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Year's Best Optical Illusion

Enlarge Image credit: FREDERICK A A KINGDOM, ALI YOONESSI AND ELENA GHEORGHIU, McGill Vision Research, Dept. Ophthalmology, McGill University MORE IMAGES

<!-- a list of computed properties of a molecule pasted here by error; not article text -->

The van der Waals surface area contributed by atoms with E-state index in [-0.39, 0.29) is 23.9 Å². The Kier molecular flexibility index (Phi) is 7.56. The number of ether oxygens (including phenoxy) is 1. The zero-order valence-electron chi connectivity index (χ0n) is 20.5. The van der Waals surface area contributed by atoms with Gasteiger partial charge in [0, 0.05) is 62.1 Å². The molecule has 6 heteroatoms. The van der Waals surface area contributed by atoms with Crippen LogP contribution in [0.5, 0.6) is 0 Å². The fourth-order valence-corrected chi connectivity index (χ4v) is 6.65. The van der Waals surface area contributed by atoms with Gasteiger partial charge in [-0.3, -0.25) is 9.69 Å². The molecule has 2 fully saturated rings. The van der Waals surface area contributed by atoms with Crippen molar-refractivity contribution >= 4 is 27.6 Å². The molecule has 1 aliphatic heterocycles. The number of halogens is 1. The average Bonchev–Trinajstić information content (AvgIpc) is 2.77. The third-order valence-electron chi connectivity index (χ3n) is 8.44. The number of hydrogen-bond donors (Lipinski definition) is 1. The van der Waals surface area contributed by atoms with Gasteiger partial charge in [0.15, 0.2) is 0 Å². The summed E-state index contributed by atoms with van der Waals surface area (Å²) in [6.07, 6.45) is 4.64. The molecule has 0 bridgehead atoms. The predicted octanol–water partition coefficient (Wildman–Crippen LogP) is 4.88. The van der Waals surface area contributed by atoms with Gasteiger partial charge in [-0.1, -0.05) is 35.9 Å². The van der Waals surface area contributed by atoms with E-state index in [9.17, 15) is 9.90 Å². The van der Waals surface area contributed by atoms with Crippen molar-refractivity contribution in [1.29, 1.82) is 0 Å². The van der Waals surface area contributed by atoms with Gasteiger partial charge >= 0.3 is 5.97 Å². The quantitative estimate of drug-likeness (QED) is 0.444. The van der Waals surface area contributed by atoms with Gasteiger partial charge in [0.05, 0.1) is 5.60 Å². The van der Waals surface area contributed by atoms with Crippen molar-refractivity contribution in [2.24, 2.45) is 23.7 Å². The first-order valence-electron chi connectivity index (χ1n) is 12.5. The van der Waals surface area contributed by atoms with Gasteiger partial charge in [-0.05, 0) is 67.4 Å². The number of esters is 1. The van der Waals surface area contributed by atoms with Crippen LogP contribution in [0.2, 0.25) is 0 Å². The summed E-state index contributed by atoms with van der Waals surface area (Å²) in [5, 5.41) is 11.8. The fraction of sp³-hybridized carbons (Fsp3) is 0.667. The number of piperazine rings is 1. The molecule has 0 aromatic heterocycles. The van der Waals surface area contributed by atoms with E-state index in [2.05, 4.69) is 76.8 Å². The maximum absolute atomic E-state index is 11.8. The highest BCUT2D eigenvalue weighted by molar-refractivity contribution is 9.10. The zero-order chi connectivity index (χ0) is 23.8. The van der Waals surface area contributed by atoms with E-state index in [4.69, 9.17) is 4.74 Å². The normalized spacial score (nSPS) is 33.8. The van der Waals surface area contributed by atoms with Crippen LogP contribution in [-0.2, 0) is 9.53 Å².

No, you have not had one grappa too many. These images of the Leaning Tower are actually identical, but the tower on the right looks more lopsided because the human visual system treats the two images as one scene. Our brains have learned that two tall objects in our view will usually rise at the same angle but converge toward the top—think of standing at the base of neighboring skyscrapers. Because these towers are parallel, they do not converge, so the visual system thinks they must be rising at different angles, as demonstrated by this year's winner of the Best Visual Illusion of the Year Contest, sponsored by the Neural Correlate Society.

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